There is also no fossil evidence of extinct apes anywhere nearby. That doesn’t mean it doesn’t exist, but it does limit the extent to which we can use the fossil record to support the possibility of the skunk ape’s existence. Finally, despite the fact that people tend to grossly overestimate the size of unfamiliar critters, none of the introduced and/or captive primates in Florida even come close to the reported size of the skunk ape.
Some key questions remain: Why is there no clear, reliable photograph or video of a skunk ape? Why don’t we find remains or roadkill? Where is the genetic analysis from hair and fecal samples that have supposedly been collected?
Does the Skunk Ape really exist?
I don’t know! Probably not. I want to believe- I love the folklore, the stories, and the speculation. The effects of believing in the skunk ape are certainly real. And they are important because they teach us about the world and about ourselves. Peter Dendle, an English professor who studies religion and folklore, explains it like this: “I think cryptozoology serves as a means of staking a line, and saying, ‘You scientists don’t know everything. There are still truths out there to be discovered.’” He goes on to say that, “In this digital age, the world suddenly feels very, very small. There’s a sense of claustrophobia, and a loss of wonder. Cryptozoology is a way of refusing to have the last piece of the unknown taken away- of imagining there’s something bigger than us out there.”
Scientists don’t know everything, nor should they, in my opinion, aspire to. Isn’t the mystery, the asking of the questions, what fuels science in the first place? Narwhals, komodo dragons, giant squids, okapis, platypuses, and manatees all are real animals who were believed at some point to be mythological beings. Dendle suggests that cryptozoology enthusiasts “are doing something noble. They’re carrying on a tradition of exploration, and open-mindedness, and genuine inquiry, the spirit of which has driven science for many centuries.” This is the same spirit that scientists in our world-of-shrinking-mystery stray from in the pursuit of publication, funding, and prestige. Perhaps we have something to learn from cryptozoologists and cryptid enthusiasts for which the actual existence of the skunk ape is irrelevant.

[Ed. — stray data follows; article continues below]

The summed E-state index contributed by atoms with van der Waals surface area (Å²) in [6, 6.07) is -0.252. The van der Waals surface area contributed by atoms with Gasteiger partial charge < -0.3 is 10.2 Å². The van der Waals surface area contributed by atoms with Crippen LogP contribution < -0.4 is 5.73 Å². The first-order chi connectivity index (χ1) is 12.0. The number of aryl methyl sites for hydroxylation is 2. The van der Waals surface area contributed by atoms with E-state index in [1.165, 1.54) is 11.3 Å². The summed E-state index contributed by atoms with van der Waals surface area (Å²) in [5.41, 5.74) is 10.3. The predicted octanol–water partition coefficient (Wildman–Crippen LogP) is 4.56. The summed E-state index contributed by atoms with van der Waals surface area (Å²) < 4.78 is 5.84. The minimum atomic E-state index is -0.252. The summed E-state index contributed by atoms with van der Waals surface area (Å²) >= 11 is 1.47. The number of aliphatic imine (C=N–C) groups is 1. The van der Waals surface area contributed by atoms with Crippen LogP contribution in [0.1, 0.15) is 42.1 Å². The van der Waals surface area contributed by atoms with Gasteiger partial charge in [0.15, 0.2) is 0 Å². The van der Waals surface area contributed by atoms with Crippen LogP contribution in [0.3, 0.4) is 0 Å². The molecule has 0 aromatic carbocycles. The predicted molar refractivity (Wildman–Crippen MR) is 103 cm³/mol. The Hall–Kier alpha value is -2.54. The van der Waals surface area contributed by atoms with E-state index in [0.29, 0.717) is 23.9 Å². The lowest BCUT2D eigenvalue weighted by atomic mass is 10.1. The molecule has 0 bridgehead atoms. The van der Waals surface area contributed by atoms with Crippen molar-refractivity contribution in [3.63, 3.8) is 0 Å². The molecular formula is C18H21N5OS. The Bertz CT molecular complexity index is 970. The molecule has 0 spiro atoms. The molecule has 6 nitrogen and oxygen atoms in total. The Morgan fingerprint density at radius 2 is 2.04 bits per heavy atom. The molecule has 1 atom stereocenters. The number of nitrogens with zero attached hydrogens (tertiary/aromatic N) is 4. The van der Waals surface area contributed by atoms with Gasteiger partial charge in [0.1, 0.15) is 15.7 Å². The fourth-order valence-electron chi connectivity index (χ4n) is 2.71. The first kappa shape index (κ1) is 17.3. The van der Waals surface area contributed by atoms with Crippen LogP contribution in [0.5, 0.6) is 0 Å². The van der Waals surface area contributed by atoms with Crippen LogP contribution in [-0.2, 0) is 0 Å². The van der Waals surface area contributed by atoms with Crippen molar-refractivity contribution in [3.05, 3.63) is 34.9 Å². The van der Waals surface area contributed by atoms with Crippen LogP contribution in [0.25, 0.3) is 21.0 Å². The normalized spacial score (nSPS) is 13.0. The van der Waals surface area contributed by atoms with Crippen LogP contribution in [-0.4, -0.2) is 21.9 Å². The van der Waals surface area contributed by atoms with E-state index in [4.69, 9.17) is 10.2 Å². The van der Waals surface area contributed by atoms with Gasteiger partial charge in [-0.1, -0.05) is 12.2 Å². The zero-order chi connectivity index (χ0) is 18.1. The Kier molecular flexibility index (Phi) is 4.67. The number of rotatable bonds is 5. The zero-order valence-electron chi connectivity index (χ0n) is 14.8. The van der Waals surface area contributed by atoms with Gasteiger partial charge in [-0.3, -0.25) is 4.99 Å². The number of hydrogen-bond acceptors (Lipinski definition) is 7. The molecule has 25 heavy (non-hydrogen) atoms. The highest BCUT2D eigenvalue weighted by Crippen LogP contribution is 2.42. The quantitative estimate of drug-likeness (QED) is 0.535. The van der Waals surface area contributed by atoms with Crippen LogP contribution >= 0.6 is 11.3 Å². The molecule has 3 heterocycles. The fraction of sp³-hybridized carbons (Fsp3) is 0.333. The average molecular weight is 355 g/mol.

What does Dr. Botting think?
“How likely do I think it is that a giant, non-human bipedal ape lives in rural Florida?…Well, populations of primates previously unknown to scientists are still being discovered around the world, so it is not impossible that an undiscovered population of Skunk Apes could exist in rural Florida. It’s perhaps highly unlikely, but I’m generally of the opinion that nothing is impossible.”
She’s my kind of scientist!
Just in case…years ago on the night of December 31st, a skunk ape reportedly joined a backyard fireworks-viewing party in Tallahassee. I’ll tell my friends in the panhandle to keep their eyes peeled. Maybe the skunk ape is as eager as we are to ring in 2021.
Happy new year, fellow primates!
Newton, Michael. 2007. Florida’s Unexpected Wildlife: Exotic Species, Living Fossils, and Mythical Beasts in the Sunshine State. University Press of Florida, Gainesville.
Stromberg, Joseph. 2014. On the Trail of Florida’s Bigfoot- the Skunk Ape. SmithsonianMag.com
Love your stories, Allison. MK
I find this footage the most compelling thus far.https://youtu.be/Yh9_PGKnSyI
This fella spent 10 years combing the swamps, buying equipment, and claimed to interact with them pretty frequently, but this was the best shot he got in all that time before he died. It’s hardly unimpeachable, is hoaxable, is grainy, too zoomed in, and not sharply focused– yet when those fingers wrap around the tree at 3:12 I cant help but feel that there is something out there, and these things are masters at being elusive. I take most of the claims about them with a big grain of salt, but I do believe they are out there in Florida’s river systems.